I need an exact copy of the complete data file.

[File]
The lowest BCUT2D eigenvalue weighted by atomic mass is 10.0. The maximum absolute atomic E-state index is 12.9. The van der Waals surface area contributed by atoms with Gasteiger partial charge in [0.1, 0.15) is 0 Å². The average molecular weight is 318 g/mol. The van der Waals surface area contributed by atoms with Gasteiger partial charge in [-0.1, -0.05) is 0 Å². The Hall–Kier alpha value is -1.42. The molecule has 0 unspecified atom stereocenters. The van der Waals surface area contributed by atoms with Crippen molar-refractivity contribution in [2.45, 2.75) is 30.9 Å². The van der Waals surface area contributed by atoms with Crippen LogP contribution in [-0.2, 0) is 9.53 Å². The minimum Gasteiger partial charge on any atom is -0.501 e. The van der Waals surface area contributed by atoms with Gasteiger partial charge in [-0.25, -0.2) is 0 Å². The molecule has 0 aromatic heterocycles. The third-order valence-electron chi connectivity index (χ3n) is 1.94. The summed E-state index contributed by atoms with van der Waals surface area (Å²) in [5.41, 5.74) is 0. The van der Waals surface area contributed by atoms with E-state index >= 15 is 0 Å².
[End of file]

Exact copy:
The lowest BCUT2D eigenvalue weighted by atomic mass is 10.0. The maximum absolute atomic E-state index is 12.9. The van der Waals surface area contributed by atoms with Gasteiger partial charge in [0.1, 0.15) is 0 Å². The average molecular weight is 318 g/mol. The van der Waals surface area contributed by atoms with Gasteiger partial charge in [-0.1, -0.05) is 0 Å². The Hall–Kier alpha value is -1.42. The molecule has 0 unspecified atom stereocenters. The van der Waals surface area contributed by atoms with Crippen molar-refractivity contribution in [2.45, 2.75) is 30.9 Å². The van der Waals surface area contributed by atoms with Crippen LogP contribution in [-0.2, 0) is 9.53 Å². The minimum Gasteiger partial charge on any atom is -0.501 e. The van der Waals surface area contributed by atoms with Gasteiger partial charge in [-0.25, -0.2) is 0 Å². The molecule has 0 aromatic heterocycles. The third-order valence-electron chi connectivity index (χ3n) is 1.94. The summed E-state index contributed by atoms with van der Waals surface area (Å²) in [5.41, 5.74) is 0. The van der Waals surface area contributed by atoms with E-state index >= 15 is 0 Å².